HCFA to test 500 commercial coding edits
Starting October 1, the Health Care Financing Administration (HCFA) will add about 500 commercial edits (or mutually exclusive code pairs designed to detect inappropriate coding) to the National Correct Coding Initiative (NCCI). It's a test of using commercial edits, which is sometimes called a "black box" because the edits will not be available to the public. The NCCI has more than 100,000 edit pairs which are open to physician review and comment. HCFA will give carriers manuals that will contain the rationale for the 500 code combinations to explain to providers who call to discuss denials. Carriers also must track denials made because of the commercial edits to determine how much money they save Medicare. In 1995, a GAO report said hundreds of millions of dollars per year could be saved if HCFA would use commercially-available software for the Medicare program. HCFA conducted a pilot test of commercial codes in Iowa to determine how the claims are normally paid with how they would have been paid using a vendor's software.
'Centers' project start-up delayed until summer 1999
The Health Care Financing Administration doesn't expect the "participating centers of excellence" demonstration project for hip and knee replacement procedures to get underway before next summer. Joan Bandzwdek, co-manager of the project, said the names of the institutions invited to negotiate for participation in the project may be announced by the end of this summer. She said the delay was caused by the Balance Budget Act which created additional demands on HCFA, forcing some staff to be redirected to new projects.
House subcommittee recommends 8.2% boost in NIAMS budget
As a result of the efforts of the Academy's Committee on Research and the Academy's Washington office, the House Subcommittee on Labor, Health and Human Services and Education recommended an 8.2 percent increase, or $296,668,000, for the National Institute of Arthritis and Musculoskeletal and Skin Diseases in fiscal year 1999. The subcommittee also identified women's sports injuries and childhood musculoskeletal conditions as high priority areas.
HCFA to delay updates to 'debug' computer system
Scheduled Medicare reimbursement updates for hospitals on Oct. 1, 1999, and physicians on Jan. 1, 2000, will be delayed while Health Care Financing Administration officials overhaul the computer system. HCFA will adjust payments later in 2000 at a rate that will yield a full year's update by the end of the budget year. HCFA can't change the computer system to update payment rates while simultaneously debugging the computers so they won't read year 2000 as year 1900.
Most physicians not ready for year 2000 problem
Most solo and small group practices are not aware of their exposure to the year 2000 problem, says Lynne Dunbrack, senior health consultant, GartnerGroup, Stamford, Conn. "The time horizon to failure is very short," she warns. Physicians need software with year 2000 capability to prevent problems with billing, scheduling and other services because their computers will recognize year 2000 as 1900. If the physician is using an old version of software, for instance, release 5.0, Dunbrack says he/she may not be able to leapfrog to release 9.0 with year 2000 capability. The physician may have to upgrade in steps. Physicians may find their original vendor is too busy, gone out of business or has been acquired by a larger vendor. Physicians could face a hardware problem, too. If the practice has a DOS-based system, it will need to upgrade to a Windows-based system. Yet another headache: interfacing with the payer or supplier that has not upgraded.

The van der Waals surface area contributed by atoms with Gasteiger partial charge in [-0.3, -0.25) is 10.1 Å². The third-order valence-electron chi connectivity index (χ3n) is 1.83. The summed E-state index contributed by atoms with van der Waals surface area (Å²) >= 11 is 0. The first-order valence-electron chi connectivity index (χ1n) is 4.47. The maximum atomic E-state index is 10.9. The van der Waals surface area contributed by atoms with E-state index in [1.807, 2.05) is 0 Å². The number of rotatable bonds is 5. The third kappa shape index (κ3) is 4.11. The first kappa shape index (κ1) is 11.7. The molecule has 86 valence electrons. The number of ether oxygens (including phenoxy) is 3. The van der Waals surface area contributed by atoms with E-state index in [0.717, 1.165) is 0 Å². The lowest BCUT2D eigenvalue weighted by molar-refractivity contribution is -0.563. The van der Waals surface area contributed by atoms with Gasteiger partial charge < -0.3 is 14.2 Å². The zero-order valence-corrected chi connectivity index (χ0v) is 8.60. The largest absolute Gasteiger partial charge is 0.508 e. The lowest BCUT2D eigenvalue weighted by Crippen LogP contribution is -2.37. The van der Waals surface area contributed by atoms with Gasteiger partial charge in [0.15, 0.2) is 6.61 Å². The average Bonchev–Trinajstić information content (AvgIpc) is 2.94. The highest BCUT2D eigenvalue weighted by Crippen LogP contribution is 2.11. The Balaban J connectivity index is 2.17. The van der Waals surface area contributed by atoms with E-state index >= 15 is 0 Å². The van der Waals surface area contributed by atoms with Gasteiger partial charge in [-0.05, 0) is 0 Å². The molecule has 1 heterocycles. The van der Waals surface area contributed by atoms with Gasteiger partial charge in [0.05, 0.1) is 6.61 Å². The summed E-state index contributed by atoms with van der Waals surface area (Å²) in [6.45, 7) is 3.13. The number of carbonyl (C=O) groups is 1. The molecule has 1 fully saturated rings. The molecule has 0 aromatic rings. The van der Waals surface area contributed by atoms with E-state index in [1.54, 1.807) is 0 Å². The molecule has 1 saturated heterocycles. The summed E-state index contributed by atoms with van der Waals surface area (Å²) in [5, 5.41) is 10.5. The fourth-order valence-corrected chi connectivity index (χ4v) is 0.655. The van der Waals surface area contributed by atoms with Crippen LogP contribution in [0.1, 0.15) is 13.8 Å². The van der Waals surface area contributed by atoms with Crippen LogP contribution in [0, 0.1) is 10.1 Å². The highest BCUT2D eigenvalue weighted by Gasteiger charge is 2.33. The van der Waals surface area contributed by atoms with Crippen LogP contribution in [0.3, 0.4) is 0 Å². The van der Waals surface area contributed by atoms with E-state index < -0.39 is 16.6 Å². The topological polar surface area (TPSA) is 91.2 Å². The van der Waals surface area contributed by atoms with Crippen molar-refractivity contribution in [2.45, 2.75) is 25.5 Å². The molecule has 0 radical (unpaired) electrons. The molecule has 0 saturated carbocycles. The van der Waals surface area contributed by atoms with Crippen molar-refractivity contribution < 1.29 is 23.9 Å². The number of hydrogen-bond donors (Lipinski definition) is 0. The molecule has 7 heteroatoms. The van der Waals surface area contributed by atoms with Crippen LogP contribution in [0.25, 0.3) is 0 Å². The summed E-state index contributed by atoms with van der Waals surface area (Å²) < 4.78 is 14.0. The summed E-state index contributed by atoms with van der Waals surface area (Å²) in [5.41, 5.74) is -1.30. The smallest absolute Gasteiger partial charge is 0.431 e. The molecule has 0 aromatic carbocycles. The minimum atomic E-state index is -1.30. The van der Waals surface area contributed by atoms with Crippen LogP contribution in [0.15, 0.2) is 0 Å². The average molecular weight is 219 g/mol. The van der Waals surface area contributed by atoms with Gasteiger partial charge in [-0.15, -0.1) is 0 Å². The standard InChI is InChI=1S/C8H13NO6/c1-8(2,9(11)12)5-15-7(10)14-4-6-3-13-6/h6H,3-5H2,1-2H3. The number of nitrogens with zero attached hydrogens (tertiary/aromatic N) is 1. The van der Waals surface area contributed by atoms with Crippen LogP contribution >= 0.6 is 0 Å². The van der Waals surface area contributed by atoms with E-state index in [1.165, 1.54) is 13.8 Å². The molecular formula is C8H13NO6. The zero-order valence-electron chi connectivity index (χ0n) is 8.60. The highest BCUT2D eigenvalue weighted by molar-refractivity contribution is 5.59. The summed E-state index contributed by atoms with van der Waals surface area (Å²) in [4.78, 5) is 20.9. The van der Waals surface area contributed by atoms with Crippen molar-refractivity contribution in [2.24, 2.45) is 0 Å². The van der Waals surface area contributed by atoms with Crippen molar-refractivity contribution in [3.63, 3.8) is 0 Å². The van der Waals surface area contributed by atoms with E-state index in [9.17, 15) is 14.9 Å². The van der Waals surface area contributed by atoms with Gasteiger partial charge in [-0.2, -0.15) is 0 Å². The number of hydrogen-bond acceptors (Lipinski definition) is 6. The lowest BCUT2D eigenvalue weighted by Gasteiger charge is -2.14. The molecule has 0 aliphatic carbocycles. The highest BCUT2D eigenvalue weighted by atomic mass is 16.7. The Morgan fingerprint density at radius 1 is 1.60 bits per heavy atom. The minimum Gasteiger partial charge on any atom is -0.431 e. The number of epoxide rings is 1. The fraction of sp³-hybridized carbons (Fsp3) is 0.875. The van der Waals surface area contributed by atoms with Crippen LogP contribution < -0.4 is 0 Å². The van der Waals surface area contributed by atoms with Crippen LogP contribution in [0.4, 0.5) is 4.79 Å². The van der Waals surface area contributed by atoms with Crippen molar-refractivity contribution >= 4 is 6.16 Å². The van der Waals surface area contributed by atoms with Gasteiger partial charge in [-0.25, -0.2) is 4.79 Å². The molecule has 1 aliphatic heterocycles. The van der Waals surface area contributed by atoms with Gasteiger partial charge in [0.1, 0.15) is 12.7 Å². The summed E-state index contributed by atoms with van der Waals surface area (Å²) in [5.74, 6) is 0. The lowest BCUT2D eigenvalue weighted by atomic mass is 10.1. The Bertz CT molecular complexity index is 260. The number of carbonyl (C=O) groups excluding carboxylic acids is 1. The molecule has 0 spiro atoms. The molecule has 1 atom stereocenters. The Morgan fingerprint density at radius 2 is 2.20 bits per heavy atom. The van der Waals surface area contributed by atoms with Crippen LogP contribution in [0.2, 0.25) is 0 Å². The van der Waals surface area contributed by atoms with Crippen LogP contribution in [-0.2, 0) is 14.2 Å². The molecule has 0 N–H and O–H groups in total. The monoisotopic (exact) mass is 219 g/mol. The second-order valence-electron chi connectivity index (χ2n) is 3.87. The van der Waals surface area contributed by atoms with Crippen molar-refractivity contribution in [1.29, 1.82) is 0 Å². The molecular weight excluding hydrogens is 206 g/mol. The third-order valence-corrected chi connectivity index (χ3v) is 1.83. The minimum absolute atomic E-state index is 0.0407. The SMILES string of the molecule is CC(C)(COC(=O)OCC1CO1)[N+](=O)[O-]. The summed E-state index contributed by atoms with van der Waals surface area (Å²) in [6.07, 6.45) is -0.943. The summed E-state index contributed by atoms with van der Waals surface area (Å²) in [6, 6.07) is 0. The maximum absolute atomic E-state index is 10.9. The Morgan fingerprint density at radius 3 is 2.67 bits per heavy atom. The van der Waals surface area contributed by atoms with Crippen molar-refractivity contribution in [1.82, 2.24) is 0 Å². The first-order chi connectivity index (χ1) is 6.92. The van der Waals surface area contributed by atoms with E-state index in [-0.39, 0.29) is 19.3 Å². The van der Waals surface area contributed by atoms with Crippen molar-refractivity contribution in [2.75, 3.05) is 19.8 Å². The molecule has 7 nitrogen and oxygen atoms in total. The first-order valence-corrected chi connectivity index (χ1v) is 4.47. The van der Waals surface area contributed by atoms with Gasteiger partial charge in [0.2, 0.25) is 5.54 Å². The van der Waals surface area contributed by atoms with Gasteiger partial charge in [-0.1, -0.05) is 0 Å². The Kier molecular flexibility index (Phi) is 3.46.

IG advisory said to pose minimal risk of investigation
The final rule revising and clarifying procedures for requesting the Department of Health and Human Services Inspector General to give an advisory opinion on whether a proposed health care business arrangement violates the Medicare and Medicaid anti-kickback statute states there is an unavoidable risk of the potential applicability of a criminal statute to an existing arrangement. However, the rule said the risk is minimal because most requests will be about arrangements that are not yet operative. Failure to obtain a favorable advisory opinion does not mean that an arrangement is illegal; it means only that the arrangement may pose some risk of fraud and abuse, the IG said.
Device market growing, but prices under pressure
The orthopaedic and musculoskeletal surgery device market will experience growth increases in the next five years, according to Medical Data International (MDI). A growing active population and an increase in women competing in physical sporting activities are fueling growth, although cost pressures are creating challenges for these markets. MDI estimates 3.7 million musculoskeletal surgical procedures will be performed by the year 2002. The arthroscopic surgery device market is forecast to increase from $313.2 million in 1997 to $399.7 million by year 2002, an annual growth rate of 5 percent. Counteracting the trend is price pressure from reimbursement agencies.